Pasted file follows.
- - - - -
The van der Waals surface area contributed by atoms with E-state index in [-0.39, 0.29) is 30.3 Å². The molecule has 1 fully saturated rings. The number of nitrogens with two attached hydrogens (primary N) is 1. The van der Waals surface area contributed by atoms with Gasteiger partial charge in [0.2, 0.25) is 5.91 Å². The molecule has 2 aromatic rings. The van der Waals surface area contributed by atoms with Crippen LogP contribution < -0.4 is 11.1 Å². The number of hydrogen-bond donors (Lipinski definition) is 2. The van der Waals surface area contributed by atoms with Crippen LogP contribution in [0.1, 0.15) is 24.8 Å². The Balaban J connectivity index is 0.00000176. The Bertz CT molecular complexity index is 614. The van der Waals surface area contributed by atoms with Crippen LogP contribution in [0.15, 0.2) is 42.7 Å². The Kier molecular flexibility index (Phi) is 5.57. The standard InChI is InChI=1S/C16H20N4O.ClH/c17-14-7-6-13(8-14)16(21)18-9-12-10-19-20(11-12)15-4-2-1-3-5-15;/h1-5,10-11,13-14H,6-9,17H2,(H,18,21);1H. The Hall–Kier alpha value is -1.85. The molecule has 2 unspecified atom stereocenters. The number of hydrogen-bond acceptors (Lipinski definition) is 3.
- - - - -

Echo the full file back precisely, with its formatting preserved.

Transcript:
The van der Waals surface area contributed by atoms with E-state index in [-0.39, 0.29) is 30.3 Å². The molecule has 1 fully saturated rings. The number of nitrogens with two attached hydrogens (primary N) is 1. The van der Waals surface area contributed by atoms with Gasteiger partial charge in [0.2, 0.25) is 5.91 Å². The molecule has 2 aromatic rings. The van der Waals surface area contributed by atoms with Crippen LogP contribution < -0.4 is 11.1 Å². The number of hydrogen-bond donors (Lipinski definition) is 2. The van der Waals surface area contributed by atoms with Crippen LogP contribution in [0.1, 0.15) is 24.8 Å². The Balaban J connectivity index is 0.00000176. The Bertz CT molecular complexity index is 614. The van der Waals surface area contributed by atoms with Crippen LogP contribution in [0.15, 0.2) is 42.7 Å². The Kier molecular flexibility index (Phi) is 5.57. The standard InChI is InChI=1S/C16H20N4O.ClH/c17-14-7-6-13(8-14)16(21)18-9-12-10-19-20(11-12)15-4-2-1-3-5-15;/h1-5,10-11,13-14H,6-9,17H2,(H,18,21);1H. The Hall–Kier alpha value is -1.85. The molecule has 2 unspecified atom stereocenters. The number of hydrogen-bond acceptors (Lipinski definition) is 3.